Mentions: In all experiments, both cells were held near their resting voltage, at −70 mV. We used a set of 10 current steps with maximum amplitude of approximately 1 pA per MΩ of input resistance, delivered to one cell of a coupled pair through the recording electrode. Thus, for a cell of input resistance 250 MΩ, we delivered ten current pulses between 25 and 250 pA. We measured latency of spiking in that cell in two conditions: alone (Figure 2A), and with a suprathreshold input (~2× perithreshold) applied to the coupled neighbor (Figure 2B), driving it to spike before the first cell. Comparing the two sets of responses, we found that latency decreased when the synapse provided additional input (Figure 2C). We used this comparison to quantify the strength of the electrical synapse, for the smallest current step that consistently drove a spike in each cell. For the cell in Figure 2, the smallest input that reliably drove spiking was 100 pA; the cell did not spike for 75 pA of input without GJ input and δL was not calculable. Over 36 neurons, peri-threshold inputs were 93.5 ± 6.6 pA (mean ± SEM). This value was chosen for latency comparison in order to provide a realistic measurement of peri-threshold spike time modulation during synaptic input barrages in vivo.

Bottom Line: Electrical synapses are typically quantified by subthreshold measurements of coupling, which fall short in describing their impact on spiking activity in coupled neighbors.This method, also applicable to neurotransmitter-based synapses, communicates the considerable strength of electrical synapses.For electrical synapses measured in rodent slices of the thalamic reticular nucleus and in simple model neurons, spike timing is modulated by tens of ms by activity in a coupled neighbor.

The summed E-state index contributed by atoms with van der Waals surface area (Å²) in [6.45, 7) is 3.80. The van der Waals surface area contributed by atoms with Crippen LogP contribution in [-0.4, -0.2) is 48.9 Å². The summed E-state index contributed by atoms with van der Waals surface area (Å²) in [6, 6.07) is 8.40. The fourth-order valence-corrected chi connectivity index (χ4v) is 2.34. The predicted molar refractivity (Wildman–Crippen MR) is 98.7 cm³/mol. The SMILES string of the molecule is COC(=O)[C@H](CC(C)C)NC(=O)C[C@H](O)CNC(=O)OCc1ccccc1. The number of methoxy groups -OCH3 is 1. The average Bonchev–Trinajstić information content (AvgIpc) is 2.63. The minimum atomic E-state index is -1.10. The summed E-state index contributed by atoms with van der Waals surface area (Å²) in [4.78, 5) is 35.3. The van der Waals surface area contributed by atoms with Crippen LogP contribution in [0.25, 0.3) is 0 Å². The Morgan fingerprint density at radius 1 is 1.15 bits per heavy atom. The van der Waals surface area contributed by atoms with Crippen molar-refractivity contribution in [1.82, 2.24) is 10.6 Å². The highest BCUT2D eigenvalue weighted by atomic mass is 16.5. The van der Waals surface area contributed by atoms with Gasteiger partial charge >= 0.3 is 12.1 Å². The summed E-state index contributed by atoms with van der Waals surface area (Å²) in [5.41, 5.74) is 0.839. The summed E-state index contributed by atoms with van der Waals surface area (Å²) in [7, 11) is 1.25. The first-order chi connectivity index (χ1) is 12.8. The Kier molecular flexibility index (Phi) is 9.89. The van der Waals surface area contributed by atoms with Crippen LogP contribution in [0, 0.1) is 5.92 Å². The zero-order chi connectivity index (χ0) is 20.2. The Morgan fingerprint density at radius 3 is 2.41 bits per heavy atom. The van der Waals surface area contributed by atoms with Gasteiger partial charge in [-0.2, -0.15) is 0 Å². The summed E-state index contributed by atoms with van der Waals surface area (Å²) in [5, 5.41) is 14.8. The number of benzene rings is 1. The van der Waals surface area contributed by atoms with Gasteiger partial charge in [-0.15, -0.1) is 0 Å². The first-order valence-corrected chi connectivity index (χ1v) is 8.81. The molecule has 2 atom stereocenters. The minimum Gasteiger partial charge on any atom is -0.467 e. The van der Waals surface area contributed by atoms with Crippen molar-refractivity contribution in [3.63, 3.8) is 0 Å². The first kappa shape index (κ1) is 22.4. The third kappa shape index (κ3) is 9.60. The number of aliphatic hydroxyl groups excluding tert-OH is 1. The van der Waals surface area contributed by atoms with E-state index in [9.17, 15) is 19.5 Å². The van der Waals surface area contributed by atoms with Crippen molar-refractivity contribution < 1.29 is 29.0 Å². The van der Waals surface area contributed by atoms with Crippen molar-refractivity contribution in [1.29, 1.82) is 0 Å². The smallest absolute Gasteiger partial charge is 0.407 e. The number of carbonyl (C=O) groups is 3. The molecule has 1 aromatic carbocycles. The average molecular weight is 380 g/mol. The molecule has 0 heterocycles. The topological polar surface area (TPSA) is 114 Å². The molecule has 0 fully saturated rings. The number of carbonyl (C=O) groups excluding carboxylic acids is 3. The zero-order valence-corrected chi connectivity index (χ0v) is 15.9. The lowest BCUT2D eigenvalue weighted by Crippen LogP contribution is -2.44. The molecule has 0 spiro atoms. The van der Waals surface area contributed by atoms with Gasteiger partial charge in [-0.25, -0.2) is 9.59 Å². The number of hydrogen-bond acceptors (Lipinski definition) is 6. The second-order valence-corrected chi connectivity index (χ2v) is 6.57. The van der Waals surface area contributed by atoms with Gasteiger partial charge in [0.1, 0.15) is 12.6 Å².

View Article: PubMed Central - PubMed

Affiliation: Department of Biological Sciences, Lehigh University Bethlehem, PA, USA.

ABSTRACT
Electrical synapses, like chemical synapses, mediate intraneuronal communication. Electrical synapses are typically quantified by subthreshold measurements of coupling, which fall short in describing their impact on spiking activity in coupled neighbors. Here, we describe a novel measurement for electrical synapse strength that directly evaluates the effect of synaptically transmitted activity on spike timing. This method, also applicable to neurotransmitter-based synapses, communicates the considerable strength of electrical synapses. For electrical synapses measured in rodent slices of the thalamic reticular nucleus and in simple model neurons, spike timing is modulated by tens of ms by activity in a coupled neighbor.

No MeSH data available.


Related in: MedlinePlus